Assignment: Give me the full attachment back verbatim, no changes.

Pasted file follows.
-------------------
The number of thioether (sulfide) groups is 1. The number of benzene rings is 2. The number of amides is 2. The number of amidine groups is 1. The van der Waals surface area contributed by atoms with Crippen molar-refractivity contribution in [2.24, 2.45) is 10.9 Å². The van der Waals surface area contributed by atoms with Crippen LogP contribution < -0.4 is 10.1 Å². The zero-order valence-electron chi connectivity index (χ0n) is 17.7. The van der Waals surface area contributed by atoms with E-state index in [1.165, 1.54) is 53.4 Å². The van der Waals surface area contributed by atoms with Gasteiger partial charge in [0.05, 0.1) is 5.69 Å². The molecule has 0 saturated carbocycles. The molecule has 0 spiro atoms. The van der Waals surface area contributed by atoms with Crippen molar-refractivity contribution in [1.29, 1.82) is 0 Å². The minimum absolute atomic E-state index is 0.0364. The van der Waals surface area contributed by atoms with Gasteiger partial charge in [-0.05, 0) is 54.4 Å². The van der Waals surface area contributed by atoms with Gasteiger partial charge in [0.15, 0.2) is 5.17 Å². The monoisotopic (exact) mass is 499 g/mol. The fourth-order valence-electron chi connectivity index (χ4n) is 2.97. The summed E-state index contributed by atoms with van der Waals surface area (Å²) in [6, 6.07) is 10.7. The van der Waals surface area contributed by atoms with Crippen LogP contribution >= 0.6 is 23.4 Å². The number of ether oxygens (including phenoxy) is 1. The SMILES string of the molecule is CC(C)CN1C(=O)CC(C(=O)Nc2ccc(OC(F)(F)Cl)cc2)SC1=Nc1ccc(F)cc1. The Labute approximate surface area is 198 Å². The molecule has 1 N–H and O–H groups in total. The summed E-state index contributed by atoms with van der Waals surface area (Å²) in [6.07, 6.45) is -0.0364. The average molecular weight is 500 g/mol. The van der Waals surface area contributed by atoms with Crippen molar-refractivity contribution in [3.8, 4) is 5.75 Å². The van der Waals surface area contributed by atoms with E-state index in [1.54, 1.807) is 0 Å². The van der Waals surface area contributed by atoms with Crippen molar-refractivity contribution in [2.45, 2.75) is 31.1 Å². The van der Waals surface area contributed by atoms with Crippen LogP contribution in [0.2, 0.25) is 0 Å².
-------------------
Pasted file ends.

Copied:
The number of thioether (sulfide) groups is 1. The number of benzene rings is 2. The number of amides is 2. The number of amidine groups is 1. The van der Waals surface area contributed by atoms with Crippen molar-refractivity contribution in [2.24, 2.45) is 10.9 Å². The van der Waals surface area contributed by atoms with Crippen LogP contribution < -0.4 is 10.1 Å². The zero-order valence-electron chi connectivity index (χ0n) is 17.7. The van der Waals surface area contributed by atoms with E-state index in [1.165, 1.54) is 53.4 Å². The van der Waals surface area contributed by atoms with Gasteiger partial charge in [0.05, 0.1) is 5.69 Å². The molecule has 0 saturated carbocycles. The molecule has 0 spiro atoms. The van der Waals surface area contributed by atoms with Crippen molar-refractivity contribution in [1.29, 1.82) is 0 Å². The minimum absolute atomic E-state index is 0.0364. The van der Waals surface area contributed by atoms with Gasteiger partial charge in [-0.05, 0) is 54.4 Å². The van der Waals surface area contributed by atoms with Gasteiger partial charge in [0.15, 0.2) is 5.17 Å². The monoisotopic (exact) mass is 499 g/mol. The fourth-order valence-electron chi connectivity index (χ4n) is 2.97. The summed E-state index contributed by atoms with van der Waals surface area (Å²) in [6, 6.07) is 10.7. The van der Waals surface area contributed by atoms with Crippen LogP contribution >= 0.6 is 23.4 Å². The number of ether oxygens (including phenoxy) is 1. The SMILES string of the molecule is CC(C)CN1C(=O)CC(C(=O)Nc2ccc(OC(F)(F)Cl)cc2)SC1=Nc1ccc(F)cc1. The Labute approximate surface area is 198 Å². The molecule has 1 N–H and O–H groups in total. The summed E-state index contributed by atoms with van der Waals surface area (Å²) in [6.07, 6.45) is -0.0364. The average molecular weight is 500 g/mol. The van der Waals surface area contributed by atoms with Crippen molar-refractivity contribution in [3.8, 4) is 5.75 Å². The van der Waals surface area contributed by atoms with E-state index in [1.54, 1.807) is 0 Å². The van der Waals surface area contributed by atoms with Crippen molar-refractivity contribution in [2.45, 2.75) is 31.1 Å². The van der Waals surface area contributed by atoms with Crippen LogP contribution in [0.2, 0.25) is 0 Å².